A   B   C   D   E   F   G   H   I   J   K   L   M   N   O   P   Q   R   S   T   U   V   W   X   Y   Z  

Sterbini, G.

Paper Title Page
MOPAN073 Parametric Study of Heat Deposition from Collision Debris into the Insertion Superconducting Magnets for the LHC Luminosity Upgrade 323
  • C. Hoa, F. Cerutti, J.-P. Koutchouk, G. Sterbini, E. Y. Wildner
    CERN, Geneva
  • F. Broggi
    INFN/LASA, Segrate (MI)
  With a new geometry in a higher luminosity environment, the power deposition in the superconducting magnets becomes a critical aspect to analyze and to integrate in the insertion design. In this paper, we quantify the power deposited in magnets insertion at variable positions from the interaction point (IP). A fine characterization of the debris due to the proton-proton collisions at 7 TeV, shows that the energetic particles in the very forward direction give rise to non intuitive dependences of the impacting energy on the magnet front face and inner surface. The power deposition does not vary significantly with the distance to the interaction point, because of counterbalancing effects of different contributions to power deposition. We have found out that peak power density in the magnet insertion does not vary significantly with or without the Target Absorber Secondaries (TAS) protection.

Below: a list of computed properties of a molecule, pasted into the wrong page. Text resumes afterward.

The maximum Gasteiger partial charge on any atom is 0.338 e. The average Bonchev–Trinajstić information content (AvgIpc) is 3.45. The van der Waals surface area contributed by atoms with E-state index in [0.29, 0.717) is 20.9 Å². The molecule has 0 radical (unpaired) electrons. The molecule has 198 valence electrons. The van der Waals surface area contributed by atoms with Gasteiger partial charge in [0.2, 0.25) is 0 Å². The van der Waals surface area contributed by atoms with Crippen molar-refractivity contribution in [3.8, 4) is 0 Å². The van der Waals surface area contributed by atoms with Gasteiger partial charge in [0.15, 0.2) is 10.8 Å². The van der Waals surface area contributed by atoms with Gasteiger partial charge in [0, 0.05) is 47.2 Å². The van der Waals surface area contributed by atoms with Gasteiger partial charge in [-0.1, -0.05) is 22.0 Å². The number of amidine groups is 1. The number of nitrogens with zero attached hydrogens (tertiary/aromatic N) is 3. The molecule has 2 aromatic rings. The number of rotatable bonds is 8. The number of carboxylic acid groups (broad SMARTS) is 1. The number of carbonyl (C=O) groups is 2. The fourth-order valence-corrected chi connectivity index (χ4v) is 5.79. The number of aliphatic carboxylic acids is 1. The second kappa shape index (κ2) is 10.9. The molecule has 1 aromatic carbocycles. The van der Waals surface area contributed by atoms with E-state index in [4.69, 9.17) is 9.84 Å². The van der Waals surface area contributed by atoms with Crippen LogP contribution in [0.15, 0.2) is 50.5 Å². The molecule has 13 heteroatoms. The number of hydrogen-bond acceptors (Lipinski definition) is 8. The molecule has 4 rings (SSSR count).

THPAN072 A Concept for the LHC Luminosity Upgrade Based on Strong Beta* Reduction Combined with a Minimized Geometrical Luminosity Loss Factor 3387
  • E. Todesco, R. W. Assmann, J.-P. Koutchouk, E. Metral, G. Sterbini, F. Zimmermann, R. de Maria
    CERN, Geneva
  A significant increase of the LHC beam current touches physics limits as collective effects, electron-cloud, heat load, collimation and machine protection. We propose an upgrade scheme mainly based on a stronger focusing, with a beta* of 10 cm, requiring a triplet quadrupole aperture of around 130 mm. The performance is further improved if the triplet is based on the Nb3Sn technology. In the present baseline, this beta* reduction provides a negligible luminosity increase: this approach requires a drastic action to minimize the crossing angle, while the beam separation at the long-range encounters has to be increased. This is provided by an early separation scheme made of small dipoles inside the detectors. Optionally, a small angle crab cavity scheme may totally suppress the residual crossing angle. The quadrupole aperture is calculated to allow a larger gap for the collimator, suppressing their impedance limitation. This concept offers high performance while significantly reducing the risks associated to a beam current increase; it opens as well new issues that deserve further studies, such as the dipole integration in the detector, and the correction of the triplet aberrations.